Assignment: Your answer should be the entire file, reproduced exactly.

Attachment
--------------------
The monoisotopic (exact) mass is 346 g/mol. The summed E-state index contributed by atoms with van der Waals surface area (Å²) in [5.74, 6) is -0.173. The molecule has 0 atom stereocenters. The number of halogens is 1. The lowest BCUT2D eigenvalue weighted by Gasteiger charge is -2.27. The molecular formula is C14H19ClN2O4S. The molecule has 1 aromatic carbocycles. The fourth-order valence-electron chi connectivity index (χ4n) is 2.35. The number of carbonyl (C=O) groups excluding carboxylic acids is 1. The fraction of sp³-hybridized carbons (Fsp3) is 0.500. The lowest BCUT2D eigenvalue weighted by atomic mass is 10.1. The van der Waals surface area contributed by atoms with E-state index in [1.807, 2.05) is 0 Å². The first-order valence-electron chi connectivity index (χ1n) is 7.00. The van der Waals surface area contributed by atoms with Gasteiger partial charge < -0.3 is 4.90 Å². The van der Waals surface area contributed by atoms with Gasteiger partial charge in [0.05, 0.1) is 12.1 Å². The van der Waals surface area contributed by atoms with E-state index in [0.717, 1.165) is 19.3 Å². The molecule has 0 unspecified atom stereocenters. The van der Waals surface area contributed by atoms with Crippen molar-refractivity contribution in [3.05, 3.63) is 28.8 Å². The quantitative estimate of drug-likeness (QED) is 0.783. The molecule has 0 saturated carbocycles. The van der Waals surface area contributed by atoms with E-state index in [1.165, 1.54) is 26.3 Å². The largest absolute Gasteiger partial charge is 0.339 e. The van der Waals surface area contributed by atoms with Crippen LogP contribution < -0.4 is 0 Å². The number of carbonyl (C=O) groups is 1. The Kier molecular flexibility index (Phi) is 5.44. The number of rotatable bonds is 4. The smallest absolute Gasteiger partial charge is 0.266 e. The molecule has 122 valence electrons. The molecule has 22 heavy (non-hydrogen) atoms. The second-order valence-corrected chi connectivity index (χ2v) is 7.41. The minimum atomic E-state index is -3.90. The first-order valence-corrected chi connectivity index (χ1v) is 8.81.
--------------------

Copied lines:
The monoisotopic (exact) mass is 346 g/mol. The summed E-state index contributed by atoms with van der Waals surface area (Å²) in [5.74, 6) is -0.173. The molecule has 0 atom stereocenters. The number of halogens is 1. The lowest BCUT2D eigenvalue weighted by Gasteiger charge is -2.27. The molecular formula is C14H19ClN2O4S. The molecule has 1 aromatic carbocycles. The fourth-order valence-electron chi connectivity index (χ4n) is 2.35. The number of carbonyl (C=O) groups excluding carboxylic acids is 1. The fraction of sp³-hybridized carbons (Fsp3) is 0.500. The lowest BCUT2D eigenvalue weighted by atomic mass is 10.1. The van der Waals surface area contributed by atoms with E-state index in [1.807, 2.05) is 0 Å². The first-order valence-electron chi connectivity index (χ1n) is 7.00. The van der Waals surface area contributed by atoms with Gasteiger partial charge < -0.3 is 4.90 Å². The van der Waals surface area contributed by atoms with Gasteiger partial charge in [0.05, 0.1) is 12.1 Å². The van der Waals surface area contributed by atoms with E-state index in [0.717, 1.165) is 19.3 Å². The molecule has 0 unspecified atom stereocenters. The van der Waals surface area contributed by atoms with Crippen molar-refractivity contribution in [3.05, 3.63) is 28.8 Å². The quantitative estimate of drug-likeness (QED) is 0.783. The molecule has 0 saturated carbocycles. The van der Waals surface area contributed by atoms with E-state index in [1.165, 1.54) is 26.3 Å². The largest absolute Gasteiger partial charge is 0.339 e. The van der Waals surface area contributed by atoms with Crippen LogP contribution < -0.4 is 0 Å². The number of carbonyl (C=O) groups is 1. The Kier molecular flexibility index (Phi) is 5.44. The number of rotatable bonds is 4. The smallest absolute Gasteiger partial charge is 0.266 e. The molecule has 122 valence electrons. The molecule has 22 heavy (non-hydrogen) atoms. The second-order valence-corrected chi connectivity index (χ2v) is 7.41. The minimum atomic E-state index is -3.90. The first-order valence-corrected chi connectivity index (χ1v) is 8.81.